Lee battled elbow soreness last year and made just 13 starts in 2014 as a result.  Amaro told reporters, including Jim Salisbury of CSNPhilly.com (on Twitter), that Lee’s MRI showed an issue with his flexor pronator – previously the culprit of his elbow soreness – and not his UCL.  Amaro says that if Lee undergoes surgery for the issue, it will take him out of action for 6-8 months, according to Ryan Lawrence of the Philadelphia Daily News.

Late last month, Jon Heyman of CBSSports.com reported that the Rangers and Padres were among the teams to at least “kick the tires” on Lee earlier this winter.  Since their inquiries, however, the Padres added James Shields and the Rangers also added to their pitching depth.  Heyman speculated that Boston could be a logical landing spot for Lee, but there are no indications that the two sides discussed him.

Lee is owed $25MM for the coming season and can be controlled for another year through a $27.5MM option that comes with a hefty $12.5MM buyout.  Prior to his elbow acting up in 2014, Lee boasted a streak of six straight seasons with 200+ innings.  Over that stretch, he carried a 2.89 ERA with 8.1 K/9 against just 1.3 BB/9. The 36-year-old (37 in August) has a no-trade clause that allows him to block deals to twenty teams per year.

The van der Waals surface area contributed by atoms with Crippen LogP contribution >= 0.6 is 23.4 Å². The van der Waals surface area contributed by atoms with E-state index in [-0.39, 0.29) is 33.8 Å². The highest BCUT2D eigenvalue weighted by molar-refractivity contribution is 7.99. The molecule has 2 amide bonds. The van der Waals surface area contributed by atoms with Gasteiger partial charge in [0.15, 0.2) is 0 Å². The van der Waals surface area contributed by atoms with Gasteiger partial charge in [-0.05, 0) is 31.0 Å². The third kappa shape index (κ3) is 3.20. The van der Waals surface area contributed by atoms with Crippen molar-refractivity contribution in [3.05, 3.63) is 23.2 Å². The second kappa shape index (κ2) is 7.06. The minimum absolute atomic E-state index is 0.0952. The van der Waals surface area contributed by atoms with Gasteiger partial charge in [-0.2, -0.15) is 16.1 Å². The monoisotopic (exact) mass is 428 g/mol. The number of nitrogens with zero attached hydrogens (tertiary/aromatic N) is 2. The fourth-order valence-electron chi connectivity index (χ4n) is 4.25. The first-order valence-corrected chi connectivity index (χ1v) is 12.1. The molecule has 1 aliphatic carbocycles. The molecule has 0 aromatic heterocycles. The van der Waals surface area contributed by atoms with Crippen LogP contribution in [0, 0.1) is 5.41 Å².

Yankees Have Come Closest On Cole Hamels

Many teams have called on ace Cole Hamels, but so far one club has enticed the Phillies more than the others.  Of the teams that have expressed interest in Hamels, the Yankees have come closer than anyone, Nick Cafardo of the Boston Globe writes.  The Bombers have offered a package of prospects for the 31-year-old that at least has given the Phillies a baseline for future talks.

Trading Hamels, who pitched two strong innings in his spring training debut Friday against the Yankees, would help the Phillies kickstart their rebuilding efforts in earnest.  However, they continue to insist that another team should take on the entirety of Hamels’ salary as well as part with top level prospects.  Last month, Cafardo wrote that the Phillies seemed willing to wait it out for the right deal, perhaps even taking things up until the trade deadline.